A NSW Government website

Aboriginal Water Programs

Cultural Watering Plans

Cultural Watering Plans provide the information and data required to improve policies to achieve Aboriginal community aspirations.

Cultural watering plans

Increasing access to cultural water

"We all know that water is life, we call water life, part of us. We’re part of the water".

- Peter Smith, Dunghutti man, Councillor for Mid-North Coast Aboriginal Land Council (NSW Aboriginal Land Council, 2022d)

The NSW Government has committed to increasing Aboriginal ownership of and access to water for cultural and economic purposes.

Aboriginal people can access water for cultural purposes through an Aboriginal Cultural Specific Purpose Access Licence. At the end of 2022, uptake of this licence was very low, with only 7 licences ever issued, and 2 remaining in place.

The Aboriginal Water Program is looking to understand the barriers and challenges experienced by people looking to access water for cultural purposes.

Examples of cultural watering purposes:

  • Accessing in-stream, overland flow or groundwater to do any of the following:
    • drinking
    • food preparation
    • washing
    • manufacture of traditional artefacts
    • watering of personal gardens
    • cultural teaching
    • hunting
    • fishing
    • bush tucker and bush medicine gathering
    • recreational purposes
    • cultural purposes
    • ceremonial purposes.
  • Keeping cultural flows in local rivers or creeks to meet community’s cultural needs
  • Watering culturally significant wetlands, billabongs or waterholes
  • Protecting a water-dependent culturally significant site
  • Maintaining adequate cultural water to meet the fishing, hunting, bush tucker and traditional medicine needs of you’re the community
  • Maintaining adequate water quality and quantity to meet the social needs of the community, including drinking, washing, swimming, parks and gardens.
  • Ensuring there is enough cultural water protected in groundwater sources to allow naturally occurring springs, seepages and wells to meet cultural needs
  • Maintaining connectivity in rivers, creeks and pools during droughts and low flow times to meet cultural needs.

Cultural Watering Plans project

The Cultural Watering Plans project is working collaboratively with Aboriginal people and community groups to develop cultural watering plans.

A Cultural Watering Plan outlines:

  • the community’s cultural water objectives
  • ways in which the water could be accessed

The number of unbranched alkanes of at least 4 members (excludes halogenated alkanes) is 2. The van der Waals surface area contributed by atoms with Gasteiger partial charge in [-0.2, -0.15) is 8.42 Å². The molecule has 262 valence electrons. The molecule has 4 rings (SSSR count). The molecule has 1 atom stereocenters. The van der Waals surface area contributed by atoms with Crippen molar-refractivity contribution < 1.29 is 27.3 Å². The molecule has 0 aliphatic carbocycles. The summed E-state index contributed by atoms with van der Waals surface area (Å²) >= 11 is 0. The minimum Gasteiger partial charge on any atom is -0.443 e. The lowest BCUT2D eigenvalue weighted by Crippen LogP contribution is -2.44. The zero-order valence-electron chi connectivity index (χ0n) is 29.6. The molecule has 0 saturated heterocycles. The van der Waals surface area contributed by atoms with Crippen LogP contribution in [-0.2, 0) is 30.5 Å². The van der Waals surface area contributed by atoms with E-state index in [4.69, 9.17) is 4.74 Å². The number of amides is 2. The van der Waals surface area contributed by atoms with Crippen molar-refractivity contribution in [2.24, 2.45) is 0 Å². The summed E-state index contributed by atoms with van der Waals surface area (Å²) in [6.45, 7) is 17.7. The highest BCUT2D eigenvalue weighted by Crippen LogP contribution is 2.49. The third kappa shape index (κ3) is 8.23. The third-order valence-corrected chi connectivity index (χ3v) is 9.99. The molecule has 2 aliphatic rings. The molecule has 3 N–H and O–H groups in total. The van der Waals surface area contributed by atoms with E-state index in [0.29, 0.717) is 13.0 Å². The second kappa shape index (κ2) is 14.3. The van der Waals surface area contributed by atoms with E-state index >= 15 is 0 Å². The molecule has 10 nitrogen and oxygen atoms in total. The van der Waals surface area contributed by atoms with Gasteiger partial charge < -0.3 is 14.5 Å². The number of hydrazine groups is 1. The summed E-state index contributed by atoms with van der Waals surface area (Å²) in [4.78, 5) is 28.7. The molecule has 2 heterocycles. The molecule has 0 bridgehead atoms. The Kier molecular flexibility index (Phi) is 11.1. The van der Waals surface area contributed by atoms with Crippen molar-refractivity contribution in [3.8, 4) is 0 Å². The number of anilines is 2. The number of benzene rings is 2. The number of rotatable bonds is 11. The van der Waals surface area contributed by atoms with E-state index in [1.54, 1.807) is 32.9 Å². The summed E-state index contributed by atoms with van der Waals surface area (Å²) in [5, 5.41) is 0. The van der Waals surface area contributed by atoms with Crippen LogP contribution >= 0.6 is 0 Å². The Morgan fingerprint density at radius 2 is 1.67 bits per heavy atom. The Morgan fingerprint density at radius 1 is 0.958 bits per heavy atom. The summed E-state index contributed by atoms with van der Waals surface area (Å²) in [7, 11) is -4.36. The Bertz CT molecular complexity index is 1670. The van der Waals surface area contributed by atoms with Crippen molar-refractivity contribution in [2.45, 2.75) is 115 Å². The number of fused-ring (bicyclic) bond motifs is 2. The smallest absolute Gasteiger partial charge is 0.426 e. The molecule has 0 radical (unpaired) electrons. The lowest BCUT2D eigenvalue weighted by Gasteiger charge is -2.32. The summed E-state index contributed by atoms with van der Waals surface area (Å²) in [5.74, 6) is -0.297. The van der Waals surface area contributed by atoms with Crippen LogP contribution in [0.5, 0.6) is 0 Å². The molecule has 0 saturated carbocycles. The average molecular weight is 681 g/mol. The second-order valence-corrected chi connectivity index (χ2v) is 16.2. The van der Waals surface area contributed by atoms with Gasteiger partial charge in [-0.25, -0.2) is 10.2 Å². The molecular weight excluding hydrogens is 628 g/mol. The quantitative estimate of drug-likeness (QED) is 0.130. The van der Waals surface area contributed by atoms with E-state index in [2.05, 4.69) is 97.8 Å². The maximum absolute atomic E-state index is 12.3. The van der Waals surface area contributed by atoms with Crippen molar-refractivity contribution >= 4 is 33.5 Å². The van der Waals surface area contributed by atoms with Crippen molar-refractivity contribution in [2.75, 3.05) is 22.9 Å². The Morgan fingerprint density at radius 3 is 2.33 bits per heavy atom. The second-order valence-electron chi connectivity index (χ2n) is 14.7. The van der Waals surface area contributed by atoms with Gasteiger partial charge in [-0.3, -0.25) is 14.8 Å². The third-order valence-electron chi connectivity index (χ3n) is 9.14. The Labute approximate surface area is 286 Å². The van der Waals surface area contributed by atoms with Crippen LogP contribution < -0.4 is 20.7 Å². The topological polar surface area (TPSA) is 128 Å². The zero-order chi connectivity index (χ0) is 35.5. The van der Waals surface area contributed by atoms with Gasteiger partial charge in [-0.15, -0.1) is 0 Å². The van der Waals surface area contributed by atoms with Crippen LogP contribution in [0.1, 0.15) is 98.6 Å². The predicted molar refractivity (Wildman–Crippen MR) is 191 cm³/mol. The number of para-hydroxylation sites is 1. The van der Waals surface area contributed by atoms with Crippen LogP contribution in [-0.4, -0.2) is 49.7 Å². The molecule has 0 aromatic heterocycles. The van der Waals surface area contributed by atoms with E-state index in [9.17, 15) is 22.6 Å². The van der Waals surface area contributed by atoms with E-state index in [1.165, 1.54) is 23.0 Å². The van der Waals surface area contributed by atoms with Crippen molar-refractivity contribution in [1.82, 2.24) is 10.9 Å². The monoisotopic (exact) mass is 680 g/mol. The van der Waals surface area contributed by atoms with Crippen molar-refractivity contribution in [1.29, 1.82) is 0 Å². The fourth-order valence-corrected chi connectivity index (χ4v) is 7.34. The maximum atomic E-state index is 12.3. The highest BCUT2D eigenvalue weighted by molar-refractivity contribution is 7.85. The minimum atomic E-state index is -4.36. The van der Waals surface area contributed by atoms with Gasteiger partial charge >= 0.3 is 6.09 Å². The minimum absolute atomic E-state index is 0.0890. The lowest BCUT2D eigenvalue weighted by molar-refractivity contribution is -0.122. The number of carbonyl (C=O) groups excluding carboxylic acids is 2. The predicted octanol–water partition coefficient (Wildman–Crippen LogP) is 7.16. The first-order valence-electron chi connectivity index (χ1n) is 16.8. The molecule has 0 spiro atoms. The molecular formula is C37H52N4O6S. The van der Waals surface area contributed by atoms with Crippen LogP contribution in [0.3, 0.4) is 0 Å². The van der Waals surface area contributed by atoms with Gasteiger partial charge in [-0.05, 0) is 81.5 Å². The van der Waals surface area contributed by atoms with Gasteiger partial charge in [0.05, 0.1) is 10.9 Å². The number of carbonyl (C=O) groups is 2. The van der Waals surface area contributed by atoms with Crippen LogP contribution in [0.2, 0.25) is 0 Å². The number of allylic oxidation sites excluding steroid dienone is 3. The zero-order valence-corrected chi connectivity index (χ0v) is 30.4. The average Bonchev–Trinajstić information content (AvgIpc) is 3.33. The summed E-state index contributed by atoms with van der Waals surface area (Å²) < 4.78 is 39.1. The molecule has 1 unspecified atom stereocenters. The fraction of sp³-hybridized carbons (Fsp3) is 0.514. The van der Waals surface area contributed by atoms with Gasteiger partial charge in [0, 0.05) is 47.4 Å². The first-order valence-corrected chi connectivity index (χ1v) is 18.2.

• any obstacles to achieving the desired outcomes.

The project is:

  • identifying barriers in existing water management frameworks that need to be reviewed to enable greater access to water
  • creating an environment of two-way knowledge sharing between the department and Aboriginal stakeholders
  • promoting an awareness of water access avenues.

Pilot program

In early 2023, the Cultural Watering Plan project ran an expression of interest process for a pilot program. A large number of applications were received, of which 6 were selected.

The Aboriginal Water Program team is working with the 6 diverse Aboriginal community groups across NSW to develop Cultural Watering Plans for their communities.

The plans will address the significance of cultural water, explore options for water access and ownership, and establish monitoring mechanisms.  

The findings will be used to guide reviews of existing water policy and planning frameworks, and bridge gaps in our stakeholder communications.

The Cultural Watering Plan will remain the property of the person or group who applied and can be used to support a water licence application. Applying for a water licence is a separate process, to find out more visit Cultural water access for Aboriginal people.

Contact us

For more information about Cultural Watering Plans or the expressions of interest process:

Artist acknowledgement: Nathan Peckham

As a proud Tubba-gah man from Dubbo in the Wiradjuri Nation, I respectfully acknowledge all nations which the NSW DPE operates on. I acknowledge this artwork will be viewed off my home country of the Tubba-gah people and therefore ask you accept this artwork as an offering on behalf of my family as a gesture of continuing the legacy of the knowledge of our ancestors.

I would also like to pay respect to all traditional custodians of the country whose ancestral lands we all walk upon. I thank the Elders for their wisdom, courage, and sacrifice and pledge my commitment to preserving their legacy for future generations.

- Nathan Peckham